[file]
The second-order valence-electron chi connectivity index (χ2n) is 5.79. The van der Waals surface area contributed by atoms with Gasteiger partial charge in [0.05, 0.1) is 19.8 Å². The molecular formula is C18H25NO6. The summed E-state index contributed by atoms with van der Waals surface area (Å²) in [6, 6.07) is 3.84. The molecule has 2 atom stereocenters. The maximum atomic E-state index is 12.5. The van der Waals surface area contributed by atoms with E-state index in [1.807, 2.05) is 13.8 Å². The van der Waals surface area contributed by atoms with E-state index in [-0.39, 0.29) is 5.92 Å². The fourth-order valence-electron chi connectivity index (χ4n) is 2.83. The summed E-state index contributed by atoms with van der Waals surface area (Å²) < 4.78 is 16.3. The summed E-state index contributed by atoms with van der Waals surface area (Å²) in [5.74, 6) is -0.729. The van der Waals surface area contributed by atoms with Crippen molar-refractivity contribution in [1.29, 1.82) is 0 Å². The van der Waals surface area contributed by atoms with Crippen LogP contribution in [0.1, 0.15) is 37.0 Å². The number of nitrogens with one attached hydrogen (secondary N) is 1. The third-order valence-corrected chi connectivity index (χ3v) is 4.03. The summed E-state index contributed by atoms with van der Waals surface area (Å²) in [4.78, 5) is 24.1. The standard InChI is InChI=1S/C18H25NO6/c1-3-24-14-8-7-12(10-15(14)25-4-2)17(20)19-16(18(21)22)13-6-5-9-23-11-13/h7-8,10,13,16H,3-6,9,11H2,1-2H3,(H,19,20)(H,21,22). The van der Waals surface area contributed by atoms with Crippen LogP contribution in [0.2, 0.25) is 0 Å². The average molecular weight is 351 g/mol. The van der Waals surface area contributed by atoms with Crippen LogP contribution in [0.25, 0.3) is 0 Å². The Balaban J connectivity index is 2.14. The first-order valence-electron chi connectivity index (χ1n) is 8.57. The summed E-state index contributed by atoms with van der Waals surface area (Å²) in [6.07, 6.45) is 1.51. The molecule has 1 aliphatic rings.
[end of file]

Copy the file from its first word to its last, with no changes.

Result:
The second-order valence-electron chi connectivity index (χ2n) is 5.79. The van der Waals surface area contributed by atoms with Gasteiger partial charge in [0.05, 0.1) is 19.8 Å². The molecular formula is C18H25NO6. The summed E-state index contributed by atoms with van der Waals surface area (Å²) in [6, 6.07) is 3.84. The molecule has 2 atom stereocenters. The maximum atomic E-state index is 12.5. The van der Waals surface area contributed by atoms with E-state index in [1.807, 2.05) is 13.8 Å². The van der Waals surface area contributed by atoms with E-state index in [-0.39, 0.29) is 5.92 Å². The fourth-order valence-electron chi connectivity index (χ4n) is 2.83. The summed E-state index contributed by atoms with van der Waals surface area (Å²) < 4.78 is 16.3. The summed E-state index contributed by atoms with van der Waals surface area (Å²) in [5.74, 6) is -0.729. The van der Waals surface area contributed by atoms with Crippen molar-refractivity contribution in [1.29, 1.82) is 0 Å². The van der Waals surface area contributed by atoms with Crippen LogP contribution in [0.1, 0.15) is 37.0 Å². The number of nitrogens with one attached hydrogen (secondary N) is 1. The third-order valence-corrected chi connectivity index (χ3v) is 4.03. The summed E-state index contributed by atoms with van der Waals surface area (Å²) in [4.78, 5) is 24.1. The standard InChI is InChI=1S/C18H25NO6/c1-3-24-14-8-7-12(10-15(14)25-4-2)17(20)19-16(18(21)22)13-6-5-9-23-11-13/h7-8,10,13,16H,3-6,9,11H2,1-2H3,(H,19,20)(H,21,22). The van der Waals surface area contributed by atoms with Crippen LogP contribution in [0.2, 0.25) is 0 Å². The average molecular weight is 351 g/mol. The van der Waals surface area contributed by atoms with Crippen LogP contribution in [0.25, 0.3) is 0 Å². The Balaban J connectivity index is 2.14. The first-order valence-electron chi connectivity index (χ1n) is 8.57. The summed E-state index contributed by atoms with van der Waals surface area (Å²) in [6.07, 6.45) is 1.51. The molecule has 1 aliphatic rings.